Sicko, Michael Moore's new film, is ostensibly about health care in America; it's not, any more than Moby Dick is about a fishing trip. Like Moore's other documentaries (Fahrenheit 9-11, Bowling for Columbine), Sicko's central theme is American democracy -- how it works, where it doesn't -- and the culture of capital. Moore's a polarizing figure -- the right wing loves to hate him, and at the same time much of the left wing hates to love him: I know many people who agree with Moore's ideas and yet despise how he articulates them, if only because his arguments are designed to provoke a general response more than they are to prove a particular point.
But, like Fahrenheit 9-11 and Bowling for Columbine, Sicko certainly tackles a topic worthy of discussion, and Moore's quick to explain that his film isn't about the 50 million people in America without health care -- although an opening anecdote about a man who loses two fingertips in an accident and, without insurance, is told it'll cost $60,000 to re-attach his middle finger but only $12,000 to re-attach the tip of his ring finger demonstrates that life without healthcare is pretty bad. Instead, "This is about the 250 million of us who have health insurance, who are living the American dream."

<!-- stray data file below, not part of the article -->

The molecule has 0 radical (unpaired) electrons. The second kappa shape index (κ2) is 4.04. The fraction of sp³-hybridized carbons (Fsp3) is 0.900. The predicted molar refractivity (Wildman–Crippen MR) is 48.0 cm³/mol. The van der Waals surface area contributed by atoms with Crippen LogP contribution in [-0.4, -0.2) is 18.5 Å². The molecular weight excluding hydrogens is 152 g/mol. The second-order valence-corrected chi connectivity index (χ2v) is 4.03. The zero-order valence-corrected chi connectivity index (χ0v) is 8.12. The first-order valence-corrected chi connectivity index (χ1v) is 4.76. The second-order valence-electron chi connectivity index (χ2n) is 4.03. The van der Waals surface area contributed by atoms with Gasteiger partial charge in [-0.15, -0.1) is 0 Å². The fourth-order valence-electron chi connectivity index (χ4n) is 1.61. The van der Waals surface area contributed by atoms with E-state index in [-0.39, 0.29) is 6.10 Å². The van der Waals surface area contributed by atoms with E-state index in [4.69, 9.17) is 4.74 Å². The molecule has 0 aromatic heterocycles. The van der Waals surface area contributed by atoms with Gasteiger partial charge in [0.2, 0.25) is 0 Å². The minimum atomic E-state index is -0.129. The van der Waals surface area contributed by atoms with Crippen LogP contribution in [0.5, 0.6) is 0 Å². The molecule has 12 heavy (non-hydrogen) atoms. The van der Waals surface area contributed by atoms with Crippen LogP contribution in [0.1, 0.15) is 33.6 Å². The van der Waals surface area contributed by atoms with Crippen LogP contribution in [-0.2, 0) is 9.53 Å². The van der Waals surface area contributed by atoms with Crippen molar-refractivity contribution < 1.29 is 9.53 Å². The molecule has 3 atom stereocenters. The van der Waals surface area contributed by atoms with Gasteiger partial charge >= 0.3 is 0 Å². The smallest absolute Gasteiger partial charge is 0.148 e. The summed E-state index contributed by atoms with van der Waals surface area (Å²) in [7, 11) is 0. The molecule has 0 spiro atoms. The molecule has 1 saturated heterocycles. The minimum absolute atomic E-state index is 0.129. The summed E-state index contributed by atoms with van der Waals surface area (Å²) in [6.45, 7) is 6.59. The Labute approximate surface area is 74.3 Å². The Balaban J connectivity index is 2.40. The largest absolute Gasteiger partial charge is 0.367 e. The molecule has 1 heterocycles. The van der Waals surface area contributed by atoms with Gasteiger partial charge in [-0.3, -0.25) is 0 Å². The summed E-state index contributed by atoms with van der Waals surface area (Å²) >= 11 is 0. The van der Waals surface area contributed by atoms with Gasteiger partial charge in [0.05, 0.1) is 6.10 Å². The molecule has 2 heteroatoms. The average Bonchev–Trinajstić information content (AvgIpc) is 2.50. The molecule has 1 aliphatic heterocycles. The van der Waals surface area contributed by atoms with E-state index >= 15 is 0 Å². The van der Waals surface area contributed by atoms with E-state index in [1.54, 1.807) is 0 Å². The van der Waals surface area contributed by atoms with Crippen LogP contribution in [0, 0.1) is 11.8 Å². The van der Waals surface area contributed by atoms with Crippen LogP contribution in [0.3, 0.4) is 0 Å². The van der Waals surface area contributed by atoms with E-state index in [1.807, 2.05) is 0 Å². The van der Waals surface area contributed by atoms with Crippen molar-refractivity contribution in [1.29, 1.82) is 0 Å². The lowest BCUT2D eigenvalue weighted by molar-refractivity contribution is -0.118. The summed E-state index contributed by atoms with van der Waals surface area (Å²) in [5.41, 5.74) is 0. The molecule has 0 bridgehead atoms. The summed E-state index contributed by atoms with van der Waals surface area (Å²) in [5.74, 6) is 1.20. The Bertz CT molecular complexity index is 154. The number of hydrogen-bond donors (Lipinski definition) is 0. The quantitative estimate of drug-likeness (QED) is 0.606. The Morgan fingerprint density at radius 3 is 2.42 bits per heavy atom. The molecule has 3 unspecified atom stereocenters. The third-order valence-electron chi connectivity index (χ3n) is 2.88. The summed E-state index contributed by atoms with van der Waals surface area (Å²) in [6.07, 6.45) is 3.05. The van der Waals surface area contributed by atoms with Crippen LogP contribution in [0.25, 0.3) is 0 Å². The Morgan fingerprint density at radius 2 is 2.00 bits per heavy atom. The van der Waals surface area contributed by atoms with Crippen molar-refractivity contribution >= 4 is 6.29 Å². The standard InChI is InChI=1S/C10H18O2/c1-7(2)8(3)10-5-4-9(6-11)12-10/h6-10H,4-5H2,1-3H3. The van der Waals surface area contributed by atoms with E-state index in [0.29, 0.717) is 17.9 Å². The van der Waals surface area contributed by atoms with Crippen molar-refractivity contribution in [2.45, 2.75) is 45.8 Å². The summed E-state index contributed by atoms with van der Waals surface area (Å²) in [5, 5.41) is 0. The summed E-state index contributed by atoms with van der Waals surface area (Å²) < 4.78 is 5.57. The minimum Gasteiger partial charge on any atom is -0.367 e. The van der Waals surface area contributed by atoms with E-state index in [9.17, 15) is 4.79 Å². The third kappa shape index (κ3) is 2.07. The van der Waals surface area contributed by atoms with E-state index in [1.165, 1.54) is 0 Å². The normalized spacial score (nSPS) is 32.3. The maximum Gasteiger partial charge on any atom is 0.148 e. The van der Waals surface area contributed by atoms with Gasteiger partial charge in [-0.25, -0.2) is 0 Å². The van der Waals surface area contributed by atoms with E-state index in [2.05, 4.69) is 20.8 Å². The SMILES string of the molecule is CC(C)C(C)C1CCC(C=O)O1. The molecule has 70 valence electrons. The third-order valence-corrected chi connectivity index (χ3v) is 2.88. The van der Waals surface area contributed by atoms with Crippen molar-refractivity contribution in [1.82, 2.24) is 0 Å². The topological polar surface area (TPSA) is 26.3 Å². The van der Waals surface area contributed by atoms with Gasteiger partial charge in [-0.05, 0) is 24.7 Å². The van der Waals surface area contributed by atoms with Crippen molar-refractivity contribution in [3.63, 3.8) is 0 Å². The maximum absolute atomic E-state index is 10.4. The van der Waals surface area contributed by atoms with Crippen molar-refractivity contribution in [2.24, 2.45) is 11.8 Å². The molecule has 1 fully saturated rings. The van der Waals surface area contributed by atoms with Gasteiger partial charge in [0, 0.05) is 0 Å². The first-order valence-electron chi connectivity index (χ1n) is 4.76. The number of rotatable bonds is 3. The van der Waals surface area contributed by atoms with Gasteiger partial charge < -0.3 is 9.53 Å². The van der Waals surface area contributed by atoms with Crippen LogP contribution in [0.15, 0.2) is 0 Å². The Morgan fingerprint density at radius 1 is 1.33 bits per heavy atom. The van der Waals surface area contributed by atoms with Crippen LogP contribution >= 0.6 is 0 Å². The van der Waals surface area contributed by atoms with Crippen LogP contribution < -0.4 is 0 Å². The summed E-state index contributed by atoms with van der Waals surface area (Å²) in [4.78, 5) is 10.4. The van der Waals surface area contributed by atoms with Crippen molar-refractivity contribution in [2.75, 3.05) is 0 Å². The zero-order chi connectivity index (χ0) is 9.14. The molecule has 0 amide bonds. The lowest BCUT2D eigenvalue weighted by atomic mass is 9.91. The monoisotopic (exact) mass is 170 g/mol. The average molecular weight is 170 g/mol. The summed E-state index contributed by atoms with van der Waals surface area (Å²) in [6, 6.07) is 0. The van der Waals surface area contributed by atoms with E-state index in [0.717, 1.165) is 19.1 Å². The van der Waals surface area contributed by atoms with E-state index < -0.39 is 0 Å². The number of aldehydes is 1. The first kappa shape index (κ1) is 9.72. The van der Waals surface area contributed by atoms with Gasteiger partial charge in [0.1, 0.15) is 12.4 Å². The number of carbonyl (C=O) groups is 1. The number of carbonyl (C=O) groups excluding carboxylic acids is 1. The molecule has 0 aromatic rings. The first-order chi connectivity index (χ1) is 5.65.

And Moore makes the point -- swiftly and well -- that even health care isn't healthcare; bureaucracy, the labyrinth of paperwork and weasel-word legal language about pre-existing conditions and denial of service all make having coverage as much of a challenge as lacking it. A listing of pre-existing conditions which will make you ineligible for health care coverage flies past in the style of the opening credits of Star Wars; it's a nice visual, and it gets a laugh, but does it really convey the facts of the matter?